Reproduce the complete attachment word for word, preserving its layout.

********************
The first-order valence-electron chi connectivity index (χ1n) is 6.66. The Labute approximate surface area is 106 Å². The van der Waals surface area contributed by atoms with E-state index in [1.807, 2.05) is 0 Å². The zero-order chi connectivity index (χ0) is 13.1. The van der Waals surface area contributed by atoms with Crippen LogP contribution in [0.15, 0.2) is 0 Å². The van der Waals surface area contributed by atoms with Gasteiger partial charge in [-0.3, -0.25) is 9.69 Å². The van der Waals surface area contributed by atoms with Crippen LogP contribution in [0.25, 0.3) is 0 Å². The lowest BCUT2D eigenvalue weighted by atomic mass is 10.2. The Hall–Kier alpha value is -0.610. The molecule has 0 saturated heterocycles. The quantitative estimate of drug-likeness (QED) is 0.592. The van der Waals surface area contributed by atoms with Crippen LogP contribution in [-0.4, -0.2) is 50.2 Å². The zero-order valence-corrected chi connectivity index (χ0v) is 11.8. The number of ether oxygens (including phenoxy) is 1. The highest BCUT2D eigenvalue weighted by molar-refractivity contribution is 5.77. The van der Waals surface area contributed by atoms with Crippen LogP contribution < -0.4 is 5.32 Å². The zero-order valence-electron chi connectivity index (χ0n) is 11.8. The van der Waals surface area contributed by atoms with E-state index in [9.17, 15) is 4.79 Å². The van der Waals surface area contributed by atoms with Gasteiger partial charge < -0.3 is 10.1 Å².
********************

The first-order valence-electron chi connectivity index (χ1n) is 6.66. The Labute approximate surface area is 106 Å². The van der Waals surface area contributed by atoms with E-state index in [1.807, 2.05) is 0 Å². The zero-order chi connectivity index (χ0) is 13.1. The van der Waals surface area contributed by atoms with Crippen LogP contribution in [0.15, 0.2) is 0 Å². The van der Waals surface area contributed by atoms with Gasteiger partial charge in [-0.3, -0.25) is 9.69 Å². The van der Waals surface area contributed by atoms with Crippen LogP contribution in [0.25, 0.3) is 0 Å². The lowest BCUT2D eigenvalue weighted by atomic mass is 10.2. The Hall–Kier alpha value is -0.610. The molecule has 0 saturated heterocycles. The quantitative estimate of drug-likeness (QED) is 0.592. The van der Waals surface area contributed by atoms with Crippen LogP contribution in [-0.4, -0.2) is 50.2 Å². The zero-order valence-corrected chi connectivity index (χ0v) is 11.8. The number of ether oxygens (including phenoxy) is 1. The highest BCUT2D eigenvalue weighted by molar-refractivity contribution is 5.77. The van der Waals surface area contributed by atoms with Crippen LogP contribution < -0.4 is 5.32 Å². The zero-order valence-electron chi connectivity index (χ0n) is 11.8. The van der Waals surface area contributed by atoms with E-state index in [9.17, 15) is 4.79 Å². The van der Waals surface area contributed by atoms with Gasteiger partial charge < -0.3 is 10.1 Å².